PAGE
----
No, You Shouldn't RUSH to the Kitchen in Pickleball

No, You Shouldn't RUSH to the Kitchen in Pickleball

I’ve said it a billion times, so let’s make it a billion and ONE: there’s zero value in rushing to the kitchen line after our 3rd.

"WHAT?" I hear you ask. That goes against everything anyone has ever told me about basic pickleball strategy. But the key to my above assertion is in the word rush

Of course, there will be a couple times here and there where our 3rd drop is perfect, or we take a risk off a ‘crush-n-rush’ drive.

But mostly, we’ll need to move patiently to the kitchen, not rush

To help with this difficult “rushing” process, I visualize the transition area being broken into three sections.

My goal is to play a ball in each section, unless, again, the 3rd is absolutely perfect.

Check out the image at the top of this article:

Section one: The 3rd ‘hit and assess.’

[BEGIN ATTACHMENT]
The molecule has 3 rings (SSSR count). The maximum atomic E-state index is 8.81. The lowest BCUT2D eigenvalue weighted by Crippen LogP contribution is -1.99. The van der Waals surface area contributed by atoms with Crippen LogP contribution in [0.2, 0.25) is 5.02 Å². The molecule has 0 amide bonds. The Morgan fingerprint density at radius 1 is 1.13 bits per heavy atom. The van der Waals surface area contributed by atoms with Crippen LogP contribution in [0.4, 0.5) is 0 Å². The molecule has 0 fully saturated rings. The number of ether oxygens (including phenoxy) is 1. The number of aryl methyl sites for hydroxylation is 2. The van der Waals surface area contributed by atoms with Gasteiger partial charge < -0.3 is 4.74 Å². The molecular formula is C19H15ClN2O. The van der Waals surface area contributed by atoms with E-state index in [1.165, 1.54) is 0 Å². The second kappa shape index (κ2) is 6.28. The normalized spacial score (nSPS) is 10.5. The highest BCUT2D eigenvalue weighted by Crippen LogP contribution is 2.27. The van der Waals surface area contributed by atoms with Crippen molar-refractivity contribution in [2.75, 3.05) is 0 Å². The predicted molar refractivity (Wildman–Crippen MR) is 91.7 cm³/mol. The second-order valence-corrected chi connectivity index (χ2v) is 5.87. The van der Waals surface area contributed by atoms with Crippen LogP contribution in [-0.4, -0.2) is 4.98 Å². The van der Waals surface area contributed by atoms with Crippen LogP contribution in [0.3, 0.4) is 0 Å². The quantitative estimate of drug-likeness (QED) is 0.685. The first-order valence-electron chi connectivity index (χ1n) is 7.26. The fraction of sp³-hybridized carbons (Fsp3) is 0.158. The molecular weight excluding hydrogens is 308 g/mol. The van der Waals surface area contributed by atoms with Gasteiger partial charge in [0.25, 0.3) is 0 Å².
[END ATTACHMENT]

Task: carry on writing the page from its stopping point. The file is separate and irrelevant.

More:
Maybe we have to hold and reset our 5th because our 3rd was hit too high. This spot allows us the most patience and calm to begin our move forward.

Section two: This is a very dynamic section, because it offers many options.

We can move into this area after a good 3rd, but still have to be weary of a solid opponent rolling it down at our feet off the bounce, so rushing will only get us hurt.

We also may have to remain patient after an OK 5th and prepare for a 7th shot.

My favorite part of section two, however, is the line that connects it to section three. This line is MY target as I move through transition, and should be yours, as well.

If we get our feet on this last line, we’re essentially already “in.”

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We wouldn’t be that far through without well-struck resets, so we can comfortably say all that’s left is one last drop and we can literally step to the kitchen line.

Focusing on section three’s line, rather than the kitchen, automatically slows down our transition play and creates more patience through each shot.

If we’re not worried about always having to touch the kitchen line (and hit section three’s line instead), we’ll never rush, making it easier to hold our lower half still through contact, which will result in a more consistent transition play.

Dayne Gingrich is a Mental Performance Coach. Follow him here.

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